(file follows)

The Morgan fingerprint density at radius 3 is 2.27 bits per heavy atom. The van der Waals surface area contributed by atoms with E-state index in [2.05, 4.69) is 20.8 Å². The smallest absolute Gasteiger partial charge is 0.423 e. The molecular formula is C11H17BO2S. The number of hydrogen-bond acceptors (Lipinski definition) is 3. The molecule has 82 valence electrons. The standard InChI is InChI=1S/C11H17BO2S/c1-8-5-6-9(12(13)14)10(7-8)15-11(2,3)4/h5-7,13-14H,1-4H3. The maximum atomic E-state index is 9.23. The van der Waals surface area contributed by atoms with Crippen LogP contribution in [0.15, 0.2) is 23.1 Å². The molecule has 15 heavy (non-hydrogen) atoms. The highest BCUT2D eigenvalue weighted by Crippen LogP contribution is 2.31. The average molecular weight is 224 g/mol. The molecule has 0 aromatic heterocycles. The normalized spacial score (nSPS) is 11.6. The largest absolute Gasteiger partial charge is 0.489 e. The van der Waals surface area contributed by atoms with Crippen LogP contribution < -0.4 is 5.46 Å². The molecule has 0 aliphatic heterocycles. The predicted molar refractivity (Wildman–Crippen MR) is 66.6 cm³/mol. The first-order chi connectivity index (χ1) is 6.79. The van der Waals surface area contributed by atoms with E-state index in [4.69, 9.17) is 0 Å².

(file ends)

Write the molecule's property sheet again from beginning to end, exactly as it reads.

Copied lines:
The Morgan fingerprint density at radius 3 is 2.27 bits per heavy atom. The van der Waals surface area contributed by atoms with E-state index in [2.05, 4.69) is 20.8 Å². The smallest absolute Gasteiger partial charge is 0.423 e. The molecular formula is C11H17BO2S. The number of hydrogen-bond acceptors (Lipinski definition) is 3. The molecule has 82 valence electrons. The standard InChI is InChI=1S/C11H17BO2S/c1-8-5-6-9(12(13)14)10(7-8)15-11(2,3)4/h5-7,13-14H,1-4H3. The maximum atomic E-state index is 9.23. The van der Waals surface area contributed by atoms with Crippen LogP contribution in [0.15, 0.2) is 23.1 Å². The molecule has 15 heavy (non-hydrogen) atoms. The highest BCUT2D eigenvalue weighted by Crippen LogP contribution is 2.31. The average molecular weight is 224 g/mol. The molecule has 0 aromatic heterocycles. The normalized spacial score (nSPS) is 11.6. The largest absolute Gasteiger partial charge is 0.489 e. The van der Waals surface area contributed by atoms with Crippen LogP contribution < -0.4 is 5.46 Å². The molecule has 0 aliphatic heterocycles. The predicted molar refractivity (Wildman–Crippen MR) is 66.6 cm³/mol. The first-order chi connectivity index (χ1) is 6.79. The van der Waals surface area contributed by atoms with E-state index in [4.69, 9.17) is 0 Å².